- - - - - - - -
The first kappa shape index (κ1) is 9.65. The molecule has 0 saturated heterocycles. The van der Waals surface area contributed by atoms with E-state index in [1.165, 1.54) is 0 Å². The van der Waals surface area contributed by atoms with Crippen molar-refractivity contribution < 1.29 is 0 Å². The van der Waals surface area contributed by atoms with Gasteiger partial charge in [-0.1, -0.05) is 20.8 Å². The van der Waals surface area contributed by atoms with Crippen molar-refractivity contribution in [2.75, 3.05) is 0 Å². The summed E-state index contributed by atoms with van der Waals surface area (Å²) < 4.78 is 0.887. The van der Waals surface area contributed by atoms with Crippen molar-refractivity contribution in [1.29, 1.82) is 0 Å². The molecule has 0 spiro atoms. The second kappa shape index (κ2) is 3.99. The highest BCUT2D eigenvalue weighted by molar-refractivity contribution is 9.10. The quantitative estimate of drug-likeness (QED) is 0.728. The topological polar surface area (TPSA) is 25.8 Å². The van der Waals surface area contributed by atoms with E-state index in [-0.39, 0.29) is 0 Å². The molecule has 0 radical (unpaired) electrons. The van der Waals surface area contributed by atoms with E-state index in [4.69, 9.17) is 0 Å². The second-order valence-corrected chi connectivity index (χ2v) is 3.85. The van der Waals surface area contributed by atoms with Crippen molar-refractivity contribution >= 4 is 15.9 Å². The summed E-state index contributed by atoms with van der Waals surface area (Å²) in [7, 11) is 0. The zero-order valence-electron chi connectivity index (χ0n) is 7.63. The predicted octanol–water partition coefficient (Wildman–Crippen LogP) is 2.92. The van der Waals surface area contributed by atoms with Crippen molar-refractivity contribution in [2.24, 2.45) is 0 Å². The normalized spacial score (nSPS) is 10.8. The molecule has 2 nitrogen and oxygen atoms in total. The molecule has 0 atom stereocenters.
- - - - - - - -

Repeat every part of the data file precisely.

The first kappa shape index (κ1) is 9.65. The molecule has 0 saturated heterocycles. The van der Waals surface area contributed by atoms with E-state index in [1.165, 1.54) is 0 Å². The van der Waals surface area contributed by atoms with Crippen molar-refractivity contribution < 1.29 is 0 Å². The van der Waals surface area contributed by atoms with Gasteiger partial charge in [-0.1, -0.05) is 20.8 Å². The van der Waals surface area contributed by atoms with Crippen molar-refractivity contribution in [2.75, 3.05) is 0 Å². The summed E-state index contributed by atoms with van der Waals surface area (Å²) < 4.78 is 0.887. The van der Waals surface area contributed by atoms with Crippen molar-refractivity contribution in [1.29, 1.82) is 0 Å². The molecule has 0 spiro atoms. The second kappa shape index (κ2) is 3.99. The highest BCUT2D eigenvalue weighted by molar-refractivity contribution is 9.10. The quantitative estimate of drug-likeness (QED) is 0.728. The topological polar surface area (TPSA) is 25.8 Å². The van der Waals surface area contributed by atoms with E-state index in [-0.39, 0.29) is 0 Å². The molecule has 0 radical (unpaired) electrons. The van der Waals surface area contributed by atoms with E-state index in [4.69, 9.17) is 0 Å². The second-order valence-corrected chi connectivity index (χ2v) is 3.85. The van der Waals surface area contributed by atoms with Crippen molar-refractivity contribution >= 4 is 15.9 Å². The summed E-state index contributed by atoms with van der Waals surface area (Å²) in [7, 11) is 0. The zero-order valence-electron chi connectivity index (χ0n) is 7.63. The predicted octanol–water partition coefficient (Wildman–Crippen LogP) is 2.92. The van der Waals surface area contributed by atoms with Crippen molar-refractivity contribution in [2.24, 2.45) is 0 Å². The normalized spacial score (nSPS) is 10.8. The molecule has 2 nitrogen and oxygen atoms in total. The molecule has 0 atom stereocenters.